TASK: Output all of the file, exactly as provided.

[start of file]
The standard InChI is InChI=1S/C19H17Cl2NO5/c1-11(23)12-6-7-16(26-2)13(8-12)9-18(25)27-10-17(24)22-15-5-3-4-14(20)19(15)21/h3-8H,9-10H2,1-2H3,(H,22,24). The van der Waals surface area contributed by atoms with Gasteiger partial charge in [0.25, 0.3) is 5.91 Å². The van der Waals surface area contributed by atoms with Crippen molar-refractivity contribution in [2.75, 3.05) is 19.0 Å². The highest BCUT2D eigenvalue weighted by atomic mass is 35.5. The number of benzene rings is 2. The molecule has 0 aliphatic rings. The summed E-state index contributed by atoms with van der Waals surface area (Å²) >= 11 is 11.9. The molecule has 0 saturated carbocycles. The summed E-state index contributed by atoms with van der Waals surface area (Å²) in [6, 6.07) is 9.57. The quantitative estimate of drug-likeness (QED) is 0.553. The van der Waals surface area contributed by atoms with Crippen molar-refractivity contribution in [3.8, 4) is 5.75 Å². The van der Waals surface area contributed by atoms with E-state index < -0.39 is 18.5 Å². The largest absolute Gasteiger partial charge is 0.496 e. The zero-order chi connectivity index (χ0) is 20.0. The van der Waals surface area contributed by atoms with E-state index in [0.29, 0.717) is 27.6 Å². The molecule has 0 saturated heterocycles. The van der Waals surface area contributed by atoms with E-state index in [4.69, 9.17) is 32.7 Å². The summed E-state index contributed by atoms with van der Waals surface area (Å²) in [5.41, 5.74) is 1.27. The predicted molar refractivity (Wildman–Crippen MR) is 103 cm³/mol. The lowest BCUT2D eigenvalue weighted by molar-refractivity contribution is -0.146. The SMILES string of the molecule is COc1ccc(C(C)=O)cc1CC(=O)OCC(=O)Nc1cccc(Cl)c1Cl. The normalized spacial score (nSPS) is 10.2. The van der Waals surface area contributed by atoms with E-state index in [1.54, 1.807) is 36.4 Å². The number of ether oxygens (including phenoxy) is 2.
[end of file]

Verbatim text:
The standard InChI is InChI=1S/C19H17Cl2NO5/c1-11(23)12-6-7-16(26-2)13(8-12)9-18(25)27-10-17(24)22-15-5-3-4-14(20)19(15)21/h3-8H,9-10H2,1-2H3,(H,22,24). The van der Waals surface area contributed by atoms with Gasteiger partial charge in [0.25, 0.3) is 5.91 Å². The van der Waals surface area contributed by atoms with Crippen molar-refractivity contribution in [2.75, 3.05) is 19.0 Å². The highest BCUT2D eigenvalue weighted by atomic mass is 35.5. The number of benzene rings is 2. The molecule has 0 aliphatic rings. The summed E-state index contributed by atoms with van der Waals surface area (Å²) >= 11 is 11.9. The molecule has 0 saturated carbocycles. The summed E-state index contributed by atoms with van der Waals surface area (Å²) in [6, 6.07) is 9.57. The quantitative estimate of drug-likeness (QED) is 0.553. The van der Waals surface area contributed by atoms with Crippen molar-refractivity contribution in [3.8, 4) is 5.75 Å². The van der Waals surface area contributed by atoms with E-state index < -0.39 is 18.5 Å². The largest absolute Gasteiger partial charge is 0.496 e. The zero-order chi connectivity index (χ0) is 20.0. The van der Waals surface area contributed by atoms with E-state index in [0.29, 0.717) is 27.6 Å². The molecule has 0 saturated heterocycles. The van der Waals surface area contributed by atoms with E-state index in [4.69, 9.17) is 32.7 Å². The summed E-state index contributed by atoms with van der Waals surface area (Å²) in [5.41, 5.74) is 1.27. The predicted molar refractivity (Wildman–Crippen MR) is 103 cm³/mol. The lowest BCUT2D eigenvalue weighted by molar-refractivity contribution is -0.146. The SMILES string of the molecule is COc1ccc(C(C)=O)cc1CC(=O)OCC(=O)Nc1cccc(Cl)c1Cl. The normalized spacial score (nSPS) is 10.2. The van der Waals surface area contributed by atoms with E-state index in [1.54, 1.807) is 36.4 Å². The number of ether oxygens (including phenoxy) is 2.